Page last updated at 07:48 GMT, Sunday, 22 June 2008 08:48 UK

Farc rebels release hostage video

Sigifredo Lopez as seen in the Farc video
Lopez accused the government and the rebels of "cruelty and barbarism"

Colombian rebels have released a video designed to show that a leading politician they have been holding hostage is alive.

It was not clear when the video was filmed, but it appeared to be recent.

Sigifredo Lopez is the only survivor of a group of 12 politicians who were killed by the Farc rebels in 2002.

In the video, shown on Colombian TV, Mr Lopez calls on the government to reach a deal with the rebels to exchange prisoners for Colombian hostages.

Colombia refuses to deal with the rebels, and is intent on destroying them militarily, says our correspondent there.

The Revolutionary Armed Forces of Colombia (Farc) hold many hostages, including about 40 high-profile captives they say they want to swap for imprisoned rebels.

The rebels are believed to be at their weakest point in years, following the death of their long-time leader, Manuel Marulanda, in March.

Slim chance

The video showed the politician, from the city of Cali, wearing a crucifix around his neck, telling his family not to worry, that he was still alive and determined to survive until he could come home again.

He is the only survivor of the group of 12 politicians kidnapped from the Cali local assembly in broad daylight by the Farc in 2002.

Farc rebels
The Farc hold about 40 high-profile hostages

The circumstances surrounding the deaths of his 11 companions have long been disputed.

The government said the rebels killed the deputies in a mistaken clash between two guerrilla groups, while the Farc said the hostages died in an attack by an unidentified armed group.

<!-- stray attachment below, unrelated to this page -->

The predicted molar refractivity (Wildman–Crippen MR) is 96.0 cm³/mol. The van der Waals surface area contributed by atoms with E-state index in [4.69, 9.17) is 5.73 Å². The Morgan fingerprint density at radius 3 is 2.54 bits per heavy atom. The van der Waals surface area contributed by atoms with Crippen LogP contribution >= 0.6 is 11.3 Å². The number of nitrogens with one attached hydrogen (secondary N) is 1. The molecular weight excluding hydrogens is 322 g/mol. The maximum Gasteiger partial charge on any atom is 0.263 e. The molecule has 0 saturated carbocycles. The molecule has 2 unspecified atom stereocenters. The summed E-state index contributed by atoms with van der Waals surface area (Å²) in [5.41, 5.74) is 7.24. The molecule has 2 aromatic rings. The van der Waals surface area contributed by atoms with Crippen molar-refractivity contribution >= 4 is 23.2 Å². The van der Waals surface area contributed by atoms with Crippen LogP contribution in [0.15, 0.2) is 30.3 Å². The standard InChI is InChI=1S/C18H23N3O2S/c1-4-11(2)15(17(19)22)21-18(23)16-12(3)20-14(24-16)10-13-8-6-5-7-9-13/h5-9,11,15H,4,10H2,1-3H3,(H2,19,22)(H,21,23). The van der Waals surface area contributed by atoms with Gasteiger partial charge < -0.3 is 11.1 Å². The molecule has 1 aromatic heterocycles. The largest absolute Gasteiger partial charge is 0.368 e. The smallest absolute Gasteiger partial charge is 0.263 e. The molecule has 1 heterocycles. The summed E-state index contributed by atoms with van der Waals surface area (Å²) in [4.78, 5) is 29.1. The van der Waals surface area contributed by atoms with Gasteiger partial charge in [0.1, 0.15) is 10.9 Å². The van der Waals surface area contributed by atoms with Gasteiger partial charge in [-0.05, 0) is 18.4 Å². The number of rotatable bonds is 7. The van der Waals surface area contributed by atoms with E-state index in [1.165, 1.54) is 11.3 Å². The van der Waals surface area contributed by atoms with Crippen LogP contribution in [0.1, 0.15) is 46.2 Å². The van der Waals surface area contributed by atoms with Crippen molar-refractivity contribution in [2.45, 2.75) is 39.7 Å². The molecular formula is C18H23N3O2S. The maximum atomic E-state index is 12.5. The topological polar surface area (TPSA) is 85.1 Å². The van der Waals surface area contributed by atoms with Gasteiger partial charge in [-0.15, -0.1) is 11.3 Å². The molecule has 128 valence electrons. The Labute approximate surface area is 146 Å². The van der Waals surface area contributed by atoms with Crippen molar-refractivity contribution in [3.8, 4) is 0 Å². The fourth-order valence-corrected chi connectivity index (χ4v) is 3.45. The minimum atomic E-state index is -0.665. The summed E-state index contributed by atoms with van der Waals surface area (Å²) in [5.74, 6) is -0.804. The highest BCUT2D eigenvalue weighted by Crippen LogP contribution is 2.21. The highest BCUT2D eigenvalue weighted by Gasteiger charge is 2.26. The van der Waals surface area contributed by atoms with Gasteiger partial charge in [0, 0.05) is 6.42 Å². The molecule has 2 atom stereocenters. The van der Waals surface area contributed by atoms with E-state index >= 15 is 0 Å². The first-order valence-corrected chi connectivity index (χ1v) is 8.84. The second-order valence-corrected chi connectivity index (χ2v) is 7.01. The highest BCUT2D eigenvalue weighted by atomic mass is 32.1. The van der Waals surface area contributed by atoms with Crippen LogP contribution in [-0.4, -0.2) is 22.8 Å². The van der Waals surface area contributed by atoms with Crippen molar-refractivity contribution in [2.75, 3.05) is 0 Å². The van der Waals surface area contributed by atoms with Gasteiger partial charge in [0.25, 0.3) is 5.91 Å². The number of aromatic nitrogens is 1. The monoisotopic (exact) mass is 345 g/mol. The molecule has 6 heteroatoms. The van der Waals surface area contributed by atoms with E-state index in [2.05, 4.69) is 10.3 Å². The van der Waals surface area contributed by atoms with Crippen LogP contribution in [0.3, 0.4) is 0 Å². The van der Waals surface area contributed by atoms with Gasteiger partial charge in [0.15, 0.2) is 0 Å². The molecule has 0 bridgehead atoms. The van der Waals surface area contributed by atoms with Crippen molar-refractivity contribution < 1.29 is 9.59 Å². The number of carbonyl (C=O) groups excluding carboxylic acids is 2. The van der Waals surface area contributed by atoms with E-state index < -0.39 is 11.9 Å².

Mr Lopez survived as he had been separated from them due to a leg injury. In the video, he revealed that the guerrillas' position had not changed, that they were still demanding a safe haven as a venue to discuss the release of some 40 political hostages for hundreds of rebels in prison.

President Alvaro Uribe has refused to grant such a safe haven.

Mr Lopez said both sides "keep showing the world their cruelty and barbarism" by not giving ground on the territorial issue.

As things stand, for Mr Lopez and the other hostages, some of whom have had more than a decade in their jungle prisons, the chance of freedom is as remote as ever, says our correspondent.

Rich rebels

Farc is the oldest and largest group among Colombia's left-wing rebels and is one of the world's richest guerrilla armies.

It was founded in 1964 when it declared its intention to use armed struggle to overthrow the government and install a Marxist regime.

But like most of the paramilitary groups in Colombia's 40-year civil conflict, it has become increasingly involved in the drug trade.

Colombia is known as the "kidnap capital of the world", with one person a day, down from 10 a day in 2002, being snatched either for ransom or political bargaining.

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